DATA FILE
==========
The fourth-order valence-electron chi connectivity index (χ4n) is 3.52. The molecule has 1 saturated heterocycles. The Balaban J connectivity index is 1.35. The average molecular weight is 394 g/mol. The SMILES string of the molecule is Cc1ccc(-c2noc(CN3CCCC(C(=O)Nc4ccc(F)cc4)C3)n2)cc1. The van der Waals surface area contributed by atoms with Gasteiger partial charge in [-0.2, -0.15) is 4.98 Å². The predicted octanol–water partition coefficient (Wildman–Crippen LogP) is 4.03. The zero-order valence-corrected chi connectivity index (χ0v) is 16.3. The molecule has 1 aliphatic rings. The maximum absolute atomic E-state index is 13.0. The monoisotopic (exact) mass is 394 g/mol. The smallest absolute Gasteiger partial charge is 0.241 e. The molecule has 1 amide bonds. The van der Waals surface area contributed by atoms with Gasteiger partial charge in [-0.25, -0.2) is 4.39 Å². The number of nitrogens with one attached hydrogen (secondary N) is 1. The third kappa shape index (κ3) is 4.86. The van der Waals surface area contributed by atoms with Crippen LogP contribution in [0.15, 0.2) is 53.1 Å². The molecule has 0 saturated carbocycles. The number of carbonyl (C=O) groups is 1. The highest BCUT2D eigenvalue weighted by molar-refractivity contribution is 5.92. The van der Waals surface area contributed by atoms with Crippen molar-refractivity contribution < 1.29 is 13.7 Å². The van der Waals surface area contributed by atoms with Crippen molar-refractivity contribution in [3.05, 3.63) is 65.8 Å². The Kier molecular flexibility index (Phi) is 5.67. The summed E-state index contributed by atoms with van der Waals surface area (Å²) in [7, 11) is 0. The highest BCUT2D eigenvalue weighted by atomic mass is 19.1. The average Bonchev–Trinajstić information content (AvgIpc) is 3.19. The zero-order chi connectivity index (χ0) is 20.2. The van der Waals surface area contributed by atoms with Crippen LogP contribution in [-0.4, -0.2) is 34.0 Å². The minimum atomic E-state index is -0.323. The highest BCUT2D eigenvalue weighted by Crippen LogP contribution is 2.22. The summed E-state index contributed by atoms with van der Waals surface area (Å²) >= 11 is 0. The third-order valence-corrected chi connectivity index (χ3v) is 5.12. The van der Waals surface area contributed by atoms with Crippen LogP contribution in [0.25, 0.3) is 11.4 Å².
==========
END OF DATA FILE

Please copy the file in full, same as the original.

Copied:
The fourth-order valence-electron chi connectivity index (χ4n) is 3.52. The molecule has 1 saturated heterocycles. The Balaban J connectivity index is 1.35. The average molecular weight is 394 g/mol. The SMILES string of the molecule is Cc1ccc(-c2noc(CN3CCCC(C(=O)Nc4ccc(F)cc4)C3)n2)cc1. The van der Waals surface area contributed by atoms with Gasteiger partial charge in [-0.2, -0.15) is 4.98 Å². The predicted octanol–water partition coefficient (Wildman–Crippen LogP) is 4.03. The zero-order valence-corrected chi connectivity index (χ0v) is 16.3. The molecule has 1 aliphatic rings. The maximum absolute atomic E-state index is 13.0. The monoisotopic (exact) mass is 394 g/mol. The smallest absolute Gasteiger partial charge is 0.241 e. The molecule has 1 amide bonds. The van der Waals surface area contributed by atoms with Gasteiger partial charge in [-0.25, -0.2) is 4.39 Å². The number of nitrogens with one attached hydrogen (secondary N) is 1. The third kappa shape index (κ3) is 4.86. The van der Waals surface area contributed by atoms with Crippen LogP contribution in [0.15, 0.2) is 53.1 Å². The molecule has 0 saturated carbocycles. The number of carbonyl (C=O) groups is 1. The highest BCUT2D eigenvalue weighted by molar-refractivity contribution is 5.92. The van der Waals surface area contributed by atoms with Crippen molar-refractivity contribution < 1.29 is 13.7 Å². The van der Waals surface area contributed by atoms with Crippen molar-refractivity contribution in [3.05, 3.63) is 65.8 Å². The Kier molecular flexibility index (Phi) is 5.67. The summed E-state index contributed by atoms with van der Waals surface area (Å²) in [7, 11) is 0. The highest BCUT2D eigenvalue weighted by atomic mass is 19.1. The average Bonchev–Trinajstić information content (AvgIpc) is 3.19. The zero-order chi connectivity index (χ0) is 20.2. The van der Waals surface area contributed by atoms with Crippen LogP contribution in [-0.4, -0.2) is 34.0 Å². The minimum atomic E-state index is -0.323. The highest BCUT2D eigenvalue weighted by Crippen LogP contribution is 2.22. The summed E-state index contributed by atoms with van der Waals surface area (Å²) >= 11 is 0. The third-order valence-corrected chi connectivity index (χ3v) is 5.12. The van der Waals surface area contributed by atoms with Crippen LogP contribution in [0.25, 0.3) is 11.4 Å².